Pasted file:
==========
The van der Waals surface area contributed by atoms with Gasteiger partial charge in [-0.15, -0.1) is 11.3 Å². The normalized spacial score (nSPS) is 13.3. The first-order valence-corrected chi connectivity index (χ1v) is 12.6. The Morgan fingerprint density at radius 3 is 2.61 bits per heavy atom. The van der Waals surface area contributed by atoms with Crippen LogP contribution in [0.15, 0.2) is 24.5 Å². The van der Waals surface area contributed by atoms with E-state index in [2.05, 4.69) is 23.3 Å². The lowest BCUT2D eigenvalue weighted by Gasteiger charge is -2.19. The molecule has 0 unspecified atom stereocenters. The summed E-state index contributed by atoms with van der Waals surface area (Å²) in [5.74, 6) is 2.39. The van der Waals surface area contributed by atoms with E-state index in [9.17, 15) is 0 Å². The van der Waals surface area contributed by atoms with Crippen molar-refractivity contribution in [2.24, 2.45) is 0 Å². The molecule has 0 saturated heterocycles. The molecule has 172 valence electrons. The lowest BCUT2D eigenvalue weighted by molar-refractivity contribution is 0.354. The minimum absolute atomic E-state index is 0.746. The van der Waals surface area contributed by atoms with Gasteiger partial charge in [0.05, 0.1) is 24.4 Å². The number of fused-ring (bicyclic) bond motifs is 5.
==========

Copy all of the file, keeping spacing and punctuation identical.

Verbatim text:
The van der Waals surface area contributed by atoms with Gasteiger partial charge in [-0.15, -0.1) is 11.3 Å². The normalized spacial score (nSPS) is 13.3. The first-order valence-corrected chi connectivity index (χ1v) is 12.6. The Morgan fingerprint density at radius 3 is 2.61 bits per heavy atom. The van der Waals surface area contributed by atoms with Crippen LogP contribution in [0.15, 0.2) is 24.5 Å². The van der Waals surface area contributed by atoms with E-state index in [2.05, 4.69) is 23.3 Å². The lowest BCUT2D eigenvalue weighted by Gasteiger charge is -2.19. The molecule has 0 unspecified atom stereocenters. The summed E-state index contributed by atoms with van der Waals surface area (Å²) in [5.74, 6) is 2.39. The van der Waals surface area contributed by atoms with E-state index in [9.17, 15) is 0 Å². The van der Waals surface area contributed by atoms with Crippen molar-refractivity contribution in [2.24, 2.45) is 0 Å². The molecule has 0 saturated heterocycles. The molecule has 172 valence electrons. The lowest BCUT2D eigenvalue weighted by molar-refractivity contribution is 0.354. The minimum absolute atomic E-state index is 0.746. The van der Waals surface area contributed by atoms with Gasteiger partial charge in [0.05, 0.1) is 24.4 Å². The number of fused-ring (bicyclic) bond motifs is 5.